Coming Home 2013 was fermented with yeast from a Belgian Trappist monastery to add hints of nutmeg, clove and other holiday spices.  At 7.5% ABV this is an ale to be savored, enjoyed with friends and family over a holiday meal or paired with flavorful cheeses.  Brewed in the Belgian Bubbel tradition, this year’s Coming Home Holiday Ale is boldly flavorful yet imminently drinkable.

                The monastic brewing tradition goes back centuries.  The sixth century Italian Saint Benedict is said to have laid down the rules of monastic life with an emphasis on obedience and self-sufficiency.  As monasteries spread to the north it was natural that they include breweries within their walls, as beer was often a safer alternative to water.  In the 17th century, monk RancĂ© established the strict Trappist order at the Abbaye de la Trappe in Normandy.

                As the order spread across northern Europe, each Trappist monastery brewed beer for its own sustenance and for sale.  Today, only beer produced under the strict supervision of one of eight Trappist monasteries-sic in Belgium, one in the Netherland and Austria- may officially be called a Trappist beer.  All Trappist beers are bottle-conditioned ales, but otherwise they can vary widely in style.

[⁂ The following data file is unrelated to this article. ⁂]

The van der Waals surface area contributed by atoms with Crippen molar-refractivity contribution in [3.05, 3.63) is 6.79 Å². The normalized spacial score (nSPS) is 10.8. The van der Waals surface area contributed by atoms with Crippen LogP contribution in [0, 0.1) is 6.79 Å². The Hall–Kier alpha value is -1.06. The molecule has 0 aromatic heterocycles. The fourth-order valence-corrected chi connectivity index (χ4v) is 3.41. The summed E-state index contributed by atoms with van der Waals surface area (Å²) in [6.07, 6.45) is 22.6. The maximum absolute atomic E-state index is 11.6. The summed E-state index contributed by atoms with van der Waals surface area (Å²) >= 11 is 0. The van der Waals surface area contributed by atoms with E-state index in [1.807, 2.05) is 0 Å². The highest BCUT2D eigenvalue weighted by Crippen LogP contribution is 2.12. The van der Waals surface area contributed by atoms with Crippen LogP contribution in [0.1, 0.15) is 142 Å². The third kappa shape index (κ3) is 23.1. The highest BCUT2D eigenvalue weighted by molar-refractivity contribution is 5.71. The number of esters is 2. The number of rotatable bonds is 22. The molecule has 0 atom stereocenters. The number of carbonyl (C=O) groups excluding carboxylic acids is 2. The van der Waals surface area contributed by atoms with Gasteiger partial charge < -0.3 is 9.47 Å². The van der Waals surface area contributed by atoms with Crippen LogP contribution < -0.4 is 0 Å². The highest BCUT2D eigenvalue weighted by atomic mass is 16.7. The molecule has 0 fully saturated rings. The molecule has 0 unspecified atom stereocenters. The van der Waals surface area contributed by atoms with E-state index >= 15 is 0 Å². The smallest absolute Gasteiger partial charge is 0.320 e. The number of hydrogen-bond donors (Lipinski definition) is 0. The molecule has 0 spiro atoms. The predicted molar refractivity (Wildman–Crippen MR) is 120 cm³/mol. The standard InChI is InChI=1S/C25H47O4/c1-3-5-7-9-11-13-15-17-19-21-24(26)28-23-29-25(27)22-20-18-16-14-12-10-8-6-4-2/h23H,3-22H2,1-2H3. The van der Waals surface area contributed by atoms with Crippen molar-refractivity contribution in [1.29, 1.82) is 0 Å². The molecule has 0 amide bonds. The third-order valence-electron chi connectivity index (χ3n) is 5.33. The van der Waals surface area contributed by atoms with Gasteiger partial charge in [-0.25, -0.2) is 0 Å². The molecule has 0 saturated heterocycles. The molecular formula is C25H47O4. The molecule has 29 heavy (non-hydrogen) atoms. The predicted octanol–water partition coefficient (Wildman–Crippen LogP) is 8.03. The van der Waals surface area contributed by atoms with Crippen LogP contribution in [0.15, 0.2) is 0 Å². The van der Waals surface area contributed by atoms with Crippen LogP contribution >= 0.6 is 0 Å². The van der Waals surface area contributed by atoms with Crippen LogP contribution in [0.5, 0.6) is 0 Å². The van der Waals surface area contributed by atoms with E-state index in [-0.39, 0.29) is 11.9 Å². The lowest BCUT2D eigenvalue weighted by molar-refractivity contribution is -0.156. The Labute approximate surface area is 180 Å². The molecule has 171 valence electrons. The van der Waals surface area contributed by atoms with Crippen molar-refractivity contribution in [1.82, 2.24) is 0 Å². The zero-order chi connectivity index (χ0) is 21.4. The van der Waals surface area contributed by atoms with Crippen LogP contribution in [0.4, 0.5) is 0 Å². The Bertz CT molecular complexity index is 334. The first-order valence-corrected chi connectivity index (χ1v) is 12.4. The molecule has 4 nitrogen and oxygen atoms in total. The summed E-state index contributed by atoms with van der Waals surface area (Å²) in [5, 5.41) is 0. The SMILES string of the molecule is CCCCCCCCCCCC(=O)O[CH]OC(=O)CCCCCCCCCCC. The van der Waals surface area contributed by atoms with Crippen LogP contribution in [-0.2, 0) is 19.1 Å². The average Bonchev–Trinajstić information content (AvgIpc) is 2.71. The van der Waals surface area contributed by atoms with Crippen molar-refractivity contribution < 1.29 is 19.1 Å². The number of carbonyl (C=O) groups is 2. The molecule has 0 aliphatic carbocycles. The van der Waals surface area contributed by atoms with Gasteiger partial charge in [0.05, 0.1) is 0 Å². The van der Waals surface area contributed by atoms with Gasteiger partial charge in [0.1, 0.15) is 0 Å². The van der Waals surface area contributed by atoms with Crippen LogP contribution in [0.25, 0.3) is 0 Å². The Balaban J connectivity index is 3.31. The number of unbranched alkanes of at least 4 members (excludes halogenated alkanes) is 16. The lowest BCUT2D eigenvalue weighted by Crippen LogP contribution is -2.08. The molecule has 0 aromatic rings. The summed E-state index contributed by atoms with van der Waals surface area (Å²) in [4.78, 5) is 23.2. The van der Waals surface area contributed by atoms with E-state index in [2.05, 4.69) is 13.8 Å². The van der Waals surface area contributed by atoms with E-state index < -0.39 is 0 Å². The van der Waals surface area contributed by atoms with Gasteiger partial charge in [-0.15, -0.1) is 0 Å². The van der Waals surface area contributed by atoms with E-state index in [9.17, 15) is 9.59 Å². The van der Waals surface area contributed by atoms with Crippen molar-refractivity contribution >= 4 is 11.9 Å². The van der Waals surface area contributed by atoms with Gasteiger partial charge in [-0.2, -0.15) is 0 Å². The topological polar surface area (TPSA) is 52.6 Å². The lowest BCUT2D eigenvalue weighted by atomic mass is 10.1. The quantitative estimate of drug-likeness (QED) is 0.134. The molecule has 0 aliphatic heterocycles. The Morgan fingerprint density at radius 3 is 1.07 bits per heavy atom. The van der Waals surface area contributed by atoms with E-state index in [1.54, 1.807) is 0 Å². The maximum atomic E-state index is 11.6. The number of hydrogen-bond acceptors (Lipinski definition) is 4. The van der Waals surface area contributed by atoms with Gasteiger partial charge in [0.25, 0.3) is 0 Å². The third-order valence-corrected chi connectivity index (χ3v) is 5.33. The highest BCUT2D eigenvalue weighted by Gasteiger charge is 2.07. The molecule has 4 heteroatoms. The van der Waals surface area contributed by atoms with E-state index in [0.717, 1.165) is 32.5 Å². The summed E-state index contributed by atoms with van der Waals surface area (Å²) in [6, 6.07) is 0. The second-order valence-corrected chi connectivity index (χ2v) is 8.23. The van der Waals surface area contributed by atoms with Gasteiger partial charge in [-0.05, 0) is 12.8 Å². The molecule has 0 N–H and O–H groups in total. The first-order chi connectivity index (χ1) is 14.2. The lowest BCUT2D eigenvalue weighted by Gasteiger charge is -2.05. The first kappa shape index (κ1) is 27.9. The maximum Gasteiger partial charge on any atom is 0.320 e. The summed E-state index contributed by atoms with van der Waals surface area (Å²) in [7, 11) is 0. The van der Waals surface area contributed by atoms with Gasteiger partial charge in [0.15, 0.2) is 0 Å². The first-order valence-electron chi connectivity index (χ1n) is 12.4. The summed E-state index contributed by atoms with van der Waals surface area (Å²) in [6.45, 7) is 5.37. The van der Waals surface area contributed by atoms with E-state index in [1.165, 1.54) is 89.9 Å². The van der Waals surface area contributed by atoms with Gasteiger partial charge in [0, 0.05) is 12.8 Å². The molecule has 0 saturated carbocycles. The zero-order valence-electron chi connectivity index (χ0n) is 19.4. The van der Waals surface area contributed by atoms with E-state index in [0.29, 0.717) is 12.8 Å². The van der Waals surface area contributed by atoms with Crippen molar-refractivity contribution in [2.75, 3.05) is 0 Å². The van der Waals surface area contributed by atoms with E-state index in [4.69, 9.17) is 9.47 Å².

Beer brewed at other monasteries, at commercial breweries under contract to a religious order, or just named with a religious connotation, are usually called Abbey beers.  As with the Trappist ales, Abbey beers can vary considerably, though there are two well defined sub styles: Dubbel and Tripel.  Contrary to popular belief, these names do not signify ales whicyh double and triple our “regular strength” beers.  Rather, brewers in the past often produced very light “table beers” or Singles in the 3-3.5% alcohol by weight range that could safely be consumed all day as alternatives to questionable water.  Seen relative to those, the names Dubbel (6-7.5%) and Tripel (7-10%) , make much more sense.